Many Ways Forward: Rethinking Black Familial Relations and Racial Uplift during Reconstruction
Solicited by the OAH Committee on the Status of African American, Latino/a, Asian American, and Native American (ALANA) Historians and ALANA Histories. Endorsed by Women and Social Movements in the United States, 1600—1910” examines African Americans’ efforts to stay connected after the dislocation of Black families during slavery and the Civil War. Shennette Garrett-Scott’s “‘Like Doves to Their Windows’: Working-Class Community and Uplift in Post-emancipation Maryland and Virginia” focuses on working-class Black women’s responses to racial uplift while they challenged racial capitalism and white supremacy in the post-emancipation era. Le’Trice Donaldson’s “Seize the colors! Uplift the Race: Christian Fleetwood and the Chocolate City’s Colored Cadet Corps” looks at Black male soldiers who believed military service was a way to provide social and racial uplift for Black communities in Washington D.C.
“The Ties That Bind Us to Earth": Neighborhoods and Interpersonal Relationships of Black Southern Marylanders, 1850–1910
This paper explores lasting friendships and other relationships among southern African Americans from the antebellum years to the turn of the twentieth century. Focusing on southern Maryland, it shows that free and enslaved African Americans cultivated familial and non-familial relationships in towns and rural neighborhoods. During and after the Civil War, some black southern Marylanders remained together, relocating with their family, friends, and neighbors throughout Maryland and Virginia. African Americans’ efforts to stay connected amid the dislocations of slavery and the Civil War have been almost entirely neglected by historians, who have tended to emphasize how slavery and war destroyed and dislocated black communities. This paper uncovers how African Americans sometimes managed to stay with close friends and family, cultivated relationships, and preserved a sense of “home” by avoiding separation.
Ana Rosado, Northwestern University
"Like Doves to Their Windows": Working-Class Community and Uplift in Post-emancipation Maryland and Virginia
Free Black women like Mary Ann Prout of Baltimore mobilized the community’s resources to provide a measure of economic security to Black women and their families. During and after the Civil War, Prout and formerly enslaved and free Black women contravened gender norms by speaking up in churches, breaking the law, leading formal and informal organizations, and protesting work and neighborhood conditions to achieve their goals. Private and public could be arbitrary distinctions in 19th-century society, but they nonetheless possessed power to shape expectations and place limits on women’s participation in public life. In post-emancipation Maryland and Virginia, traditional notions were being disrupted and remade, family and work were being transformed, and Black women challenged who held what rights and on what terms. Freedman’s Bureau agents, aid societies, reformers, employers, and white citizens often melded negative attitudes about Black women’s femininity, intellect, and labor. In their minds, Black women’s working lives invoked the same disdain and demanded the same diligent policing as their marriages, families, and sexuality. This presentation focuses on working-class Black women’s range of responses, including how they forged community in their working and private lives to expand notions of racial uplift while challenging racial capitalism and white supremacy in post-emancipation Maryland and Virginia.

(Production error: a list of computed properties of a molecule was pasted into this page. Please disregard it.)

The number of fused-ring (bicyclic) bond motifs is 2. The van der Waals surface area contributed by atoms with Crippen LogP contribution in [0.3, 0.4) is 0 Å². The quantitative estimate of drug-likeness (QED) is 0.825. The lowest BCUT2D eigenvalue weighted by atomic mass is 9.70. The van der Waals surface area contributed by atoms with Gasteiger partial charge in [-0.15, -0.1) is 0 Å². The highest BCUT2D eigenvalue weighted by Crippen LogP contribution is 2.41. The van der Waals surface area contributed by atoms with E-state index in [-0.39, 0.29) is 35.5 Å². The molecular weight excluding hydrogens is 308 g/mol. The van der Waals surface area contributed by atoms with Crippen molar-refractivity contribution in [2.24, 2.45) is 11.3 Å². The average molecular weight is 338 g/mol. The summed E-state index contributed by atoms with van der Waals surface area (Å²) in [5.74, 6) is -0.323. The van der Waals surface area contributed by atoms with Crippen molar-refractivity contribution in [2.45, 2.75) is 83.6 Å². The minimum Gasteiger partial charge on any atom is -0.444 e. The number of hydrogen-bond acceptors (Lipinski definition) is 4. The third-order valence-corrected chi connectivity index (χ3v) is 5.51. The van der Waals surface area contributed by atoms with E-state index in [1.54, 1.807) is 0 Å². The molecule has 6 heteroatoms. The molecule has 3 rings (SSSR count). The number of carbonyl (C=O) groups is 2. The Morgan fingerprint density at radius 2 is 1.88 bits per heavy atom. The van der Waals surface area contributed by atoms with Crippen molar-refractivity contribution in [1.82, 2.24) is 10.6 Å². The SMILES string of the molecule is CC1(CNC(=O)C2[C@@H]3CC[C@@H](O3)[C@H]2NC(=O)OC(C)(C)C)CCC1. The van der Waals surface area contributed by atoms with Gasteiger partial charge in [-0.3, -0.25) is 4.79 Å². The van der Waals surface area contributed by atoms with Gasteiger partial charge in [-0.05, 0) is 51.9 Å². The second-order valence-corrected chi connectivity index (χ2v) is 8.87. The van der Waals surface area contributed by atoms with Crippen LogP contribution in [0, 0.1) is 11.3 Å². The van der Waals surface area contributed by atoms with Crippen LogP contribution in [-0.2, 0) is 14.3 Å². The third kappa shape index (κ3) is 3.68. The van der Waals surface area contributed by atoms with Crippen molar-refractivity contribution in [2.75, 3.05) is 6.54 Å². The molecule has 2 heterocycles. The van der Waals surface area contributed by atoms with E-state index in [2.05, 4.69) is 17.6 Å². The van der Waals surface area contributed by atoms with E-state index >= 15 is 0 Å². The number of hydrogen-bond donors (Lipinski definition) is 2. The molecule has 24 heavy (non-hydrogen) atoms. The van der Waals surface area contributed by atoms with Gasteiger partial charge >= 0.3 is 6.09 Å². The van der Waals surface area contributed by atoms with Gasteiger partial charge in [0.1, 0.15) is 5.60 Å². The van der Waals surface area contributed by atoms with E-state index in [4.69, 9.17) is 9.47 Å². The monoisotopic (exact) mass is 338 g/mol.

Shennette Garrett-Scott, University of Mississippi
Seize the Colors! Uplift the Race: Christian Fleetwood and the Chocolate City’s Colored Cadet Corps
Black men took pride in their performance as soldiers because, in part, they were able to be role models in the black community. Black soldiers understood that they had an obligation not only to be role models but also to serve as leaders and provide racial and social uplift for the community. Such a man was Christian Fleetwood, an example of a soldier turned role model and leader for the African American community. Fleetwood wanted to do his duty for his community and not only served as a clerk with the War Department, but he went on to establish and promote various military groups in Washington D.C. Fleetwood felt that military service would provide opportunities for discipline and development of manhood for young black men. This paper examines the how the desire for institution building and racial uplift fueled almost all aspects of African American military service after the Civil War. The narrative surrounding African American military service pays little to no attention to these paramilitary organizations which played key roles in helping to shape a new generation of African American soldiers and community leaders.
LeTrice D. Donaldson, University of Wisconsin-Stout
Chair: Mekala Audain, The College of New Jersey
Presenter: LeTrice D. Donaldson, University of Wisconsin-Stout
Presenter: Shennette Garrett-Scott, University of Mississippi
Commentator: Stephen Kantrowitz, University of Wisconsin-Madison
Presenter: Ana Rosado, Northwestern University